Café La Haye in Wine Spectator
Olive & Vine food & wine wedding; Foie gras fade; New old names at SVVGA; More Father’s Day; Nibs & Sips
Café La Haye and owner Saul Gropman enjoy a great story in the June Wine Spectator, while Olive & Vine had a terrific review and spread in the San Francisco Chronicle.
Speaking of Olive & Vine, owner/chef Catherine Venturini and her sommelier/guitarist John Burdick actually got married a couple of weeks ago at Villa Pietra, a friend’s elegant Italianate estate high atop Kenwood.
Previously I wrote about how Burdick wrote her a song, took her to their favorite Sonoma Mountain secret spot and sang his proposal to Catherine. As part of the wedding ceremony he sang the song again to her for all of us, with most guests, including me, left in tears.
With others, I had teased Catherine about who would cater the wedding, and she ended up having her “girls” do the food. Large ample platters were passed at each table set up in the house’s courtyard, ranging from salad and salumi to platters of pork, chicken and sausage and endless food through the evening, complete with a Mexican wedding cake. Burdick’s sister sang an aria and music played until the wee hours.
A few seats remain for Sonoma Valley Museum of Art’s Wet Paint gala dinner and auction on Sunday, June 17, dubbed “Feast on Art” this year, will be at Ramekins Culinary School and Events Center to support the museum’s year-round exhibitions and programs. Former Ramekins owner Suzanne Brangham promises an artistic and fun evening.
Fine local artists will create new work on the spot in Ramekins’ courtyard. You can watch great pizza making in a wood-fired oven and sip wines before a three-course dinner, wines from Charles Creek, Hughes Family and Muscardini Cellars and more art in Ramekins Grand Ballroom. The always hilarious Squire Fridell will serve as auctioneer.
A special raffle features a trip for two to Cuba, while the auction includes dinner for 12 at the newly renovated Spreckles mansion. Bid on art by Lawrence Ferlinghetti, Chester Arnold, Brigitte McReynolds and Will Combs for starters. $250. 5:30 p.m. Get tickets quickly at 939-7862.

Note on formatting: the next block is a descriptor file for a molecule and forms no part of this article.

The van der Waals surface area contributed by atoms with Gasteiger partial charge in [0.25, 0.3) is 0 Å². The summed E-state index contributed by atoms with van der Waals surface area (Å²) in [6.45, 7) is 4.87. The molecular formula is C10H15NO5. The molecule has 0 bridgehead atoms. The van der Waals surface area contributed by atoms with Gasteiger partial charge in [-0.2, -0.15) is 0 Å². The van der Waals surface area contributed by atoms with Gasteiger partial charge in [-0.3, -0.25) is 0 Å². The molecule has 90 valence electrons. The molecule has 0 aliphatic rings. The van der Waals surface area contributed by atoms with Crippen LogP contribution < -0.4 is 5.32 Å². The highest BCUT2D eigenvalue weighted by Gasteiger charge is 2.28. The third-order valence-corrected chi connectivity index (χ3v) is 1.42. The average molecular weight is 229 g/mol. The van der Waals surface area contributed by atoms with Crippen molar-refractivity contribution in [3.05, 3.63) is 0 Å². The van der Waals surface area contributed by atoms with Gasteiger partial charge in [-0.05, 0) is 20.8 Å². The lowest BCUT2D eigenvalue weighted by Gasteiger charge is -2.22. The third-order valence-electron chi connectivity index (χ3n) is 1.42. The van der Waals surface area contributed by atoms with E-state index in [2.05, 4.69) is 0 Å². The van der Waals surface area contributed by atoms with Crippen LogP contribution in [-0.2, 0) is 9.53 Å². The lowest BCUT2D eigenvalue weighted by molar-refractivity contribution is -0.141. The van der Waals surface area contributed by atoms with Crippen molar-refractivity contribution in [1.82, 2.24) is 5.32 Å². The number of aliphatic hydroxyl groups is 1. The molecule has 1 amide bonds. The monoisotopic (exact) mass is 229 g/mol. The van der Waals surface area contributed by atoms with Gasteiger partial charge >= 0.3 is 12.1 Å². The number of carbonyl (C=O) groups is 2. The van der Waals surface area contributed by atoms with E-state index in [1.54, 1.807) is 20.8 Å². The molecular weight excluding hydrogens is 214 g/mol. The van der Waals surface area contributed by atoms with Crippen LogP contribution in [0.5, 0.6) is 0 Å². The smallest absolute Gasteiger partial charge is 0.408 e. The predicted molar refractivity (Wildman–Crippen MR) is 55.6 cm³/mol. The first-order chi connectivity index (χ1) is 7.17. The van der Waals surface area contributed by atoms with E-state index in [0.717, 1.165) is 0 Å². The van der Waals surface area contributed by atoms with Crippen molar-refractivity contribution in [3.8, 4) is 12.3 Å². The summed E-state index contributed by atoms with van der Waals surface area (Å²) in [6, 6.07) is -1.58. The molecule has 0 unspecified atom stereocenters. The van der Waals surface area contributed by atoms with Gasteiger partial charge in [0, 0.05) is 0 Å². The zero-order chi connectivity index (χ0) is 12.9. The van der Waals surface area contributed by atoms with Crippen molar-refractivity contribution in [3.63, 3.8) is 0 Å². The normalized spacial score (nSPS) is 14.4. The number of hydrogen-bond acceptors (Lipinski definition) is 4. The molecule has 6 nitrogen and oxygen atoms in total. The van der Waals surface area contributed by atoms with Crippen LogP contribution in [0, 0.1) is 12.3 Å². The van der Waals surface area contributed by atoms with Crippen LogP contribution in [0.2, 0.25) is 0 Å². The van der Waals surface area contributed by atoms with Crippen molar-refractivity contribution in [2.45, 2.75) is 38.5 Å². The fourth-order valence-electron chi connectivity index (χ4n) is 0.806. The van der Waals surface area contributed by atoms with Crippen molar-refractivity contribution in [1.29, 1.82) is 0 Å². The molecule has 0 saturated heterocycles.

Last Wednesday’s “Dining Club Rive Gauche” cooked and hosted by Wild Thyme’s Joanne and Keith Filipello at Sonoma Valley Grange, was
such a sell-out that Wild Thyme had to keep a waiting list.
Sonoma Artisan Foie Gras producers Junny and Guillermo Gonzalez contributed foie gras, which everyone sampled on small toasts that accompanied sorrel soup from Wild Thyme’s garden. Having ceased production at their Central Valley farm because of a new state law prohibiting the duck feeding process, Sonoma Artisan Foie Gras will be out of ducks and livers by the end of this month. All they have are committed. But don’t worry. The Gonzalez family is extremely enterprising and industrious and already has plans for alternative endeavors.
Sonoma’s Toyota/Save Mart 350 NASCAR Grand Marshal’s Banquet will be at Cline Cellars again on Friday, June 22, featuring Oakland A’s former manager, vegetarian and animal rescuer Tony La Russa and legendary drivers Donnie Allison and Marvin Panch. La Russa also managed the Chicago White Sox and St. Louis Cardinals after becoming a lawyer.
Elaine Bell will cater the reception and sit-down dinner. Wines will come from Thirty-Seven Winery and Paradise View Wines. All proceeds benefit Sonoma chapter of Speedway Children’s Charities. $250. Reserve via Denise Silver at 933-3950 or email@example.com.
Wild Thyme’s next Rive Gauche on Wednesday, June 27, at the Sonoma Valley Grange will feature a Southwest theme with Sonoma’s Tommy Thomson, the king of western swing and blues, accompanying a menu of gazpacho and pickled shrimp, Caesar salad, green chili cornbread, baby back ribs with potato salad and an old fashioned peach and berry shortcake with coffee. $35. BYOW, no corkage. 7 p.m. Reserve early at 996-0900 or firstname.lastname@example.org.